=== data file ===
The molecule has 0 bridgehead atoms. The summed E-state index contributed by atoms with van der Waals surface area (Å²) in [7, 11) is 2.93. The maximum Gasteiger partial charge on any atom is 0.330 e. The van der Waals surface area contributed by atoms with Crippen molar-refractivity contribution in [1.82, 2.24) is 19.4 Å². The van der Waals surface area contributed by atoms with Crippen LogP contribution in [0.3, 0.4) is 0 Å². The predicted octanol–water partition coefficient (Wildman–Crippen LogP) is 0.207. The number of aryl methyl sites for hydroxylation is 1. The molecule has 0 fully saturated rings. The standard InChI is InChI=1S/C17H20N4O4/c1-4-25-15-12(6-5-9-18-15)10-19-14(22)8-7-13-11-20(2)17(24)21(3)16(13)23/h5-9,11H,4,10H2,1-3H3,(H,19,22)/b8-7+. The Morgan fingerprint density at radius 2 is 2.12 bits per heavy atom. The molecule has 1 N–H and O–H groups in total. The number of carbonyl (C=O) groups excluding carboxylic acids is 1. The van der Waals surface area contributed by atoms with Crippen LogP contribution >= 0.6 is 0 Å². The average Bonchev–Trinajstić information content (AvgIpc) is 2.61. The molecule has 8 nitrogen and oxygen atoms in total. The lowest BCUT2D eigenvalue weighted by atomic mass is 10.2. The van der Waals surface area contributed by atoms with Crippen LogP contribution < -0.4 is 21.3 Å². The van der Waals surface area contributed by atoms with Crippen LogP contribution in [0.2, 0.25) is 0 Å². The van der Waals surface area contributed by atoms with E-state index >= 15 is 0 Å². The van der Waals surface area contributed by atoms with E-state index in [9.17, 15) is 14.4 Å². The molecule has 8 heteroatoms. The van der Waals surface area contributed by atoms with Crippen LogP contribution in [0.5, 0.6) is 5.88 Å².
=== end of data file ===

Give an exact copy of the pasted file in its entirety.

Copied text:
The molecule has 0 bridgehead atoms. The summed E-state index contributed by atoms with van der Waals surface area (Å²) in [7, 11) is 2.93. The maximum Gasteiger partial charge on any atom is 0.330 e. The van der Waals surface area contributed by atoms with Crippen molar-refractivity contribution in [1.82, 2.24) is 19.4 Å². The van der Waals surface area contributed by atoms with Crippen LogP contribution in [0.3, 0.4) is 0 Å². The predicted octanol–water partition coefficient (Wildman–Crippen LogP) is 0.207. The number of aryl methyl sites for hydroxylation is 1. The molecule has 0 fully saturated rings. The standard InChI is InChI=1S/C17H20N4O4/c1-4-25-15-12(6-5-9-18-15)10-19-14(22)8-7-13-11-20(2)17(24)21(3)16(13)23/h5-9,11H,4,10H2,1-3H3,(H,19,22)/b8-7+. The Morgan fingerprint density at radius 2 is 2.12 bits per heavy atom. The molecule has 1 N–H and O–H groups in total. The number of carbonyl (C=O) groups excluding carboxylic acids is 1. The van der Waals surface area contributed by atoms with Crippen LogP contribution >= 0.6 is 0 Å². The average Bonchev–Trinajstić information content (AvgIpc) is 2.61. The molecule has 8 nitrogen and oxygen atoms in total. The lowest BCUT2D eigenvalue weighted by atomic mass is 10.2. The van der Waals surface area contributed by atoms with Crippen LogP contribution < -0.4 is 21.3 Å². The van der Waals surface area contributed by atoms with Crippen LogP contribution in [0.2, 0.25) is 0 Å². The van der Waals surface area contributed by atoms with E-state index >= 15 is 0 Å². The van der Waals surface area contributed by atoms with E-state index in [9.17, 15) is 14.4 Å². The molecule has 8 heteroatoms. The van der Waals surface area contributed by atoms with Crippen LogP contribution in [0.5, 0.6) is 5.88 Å².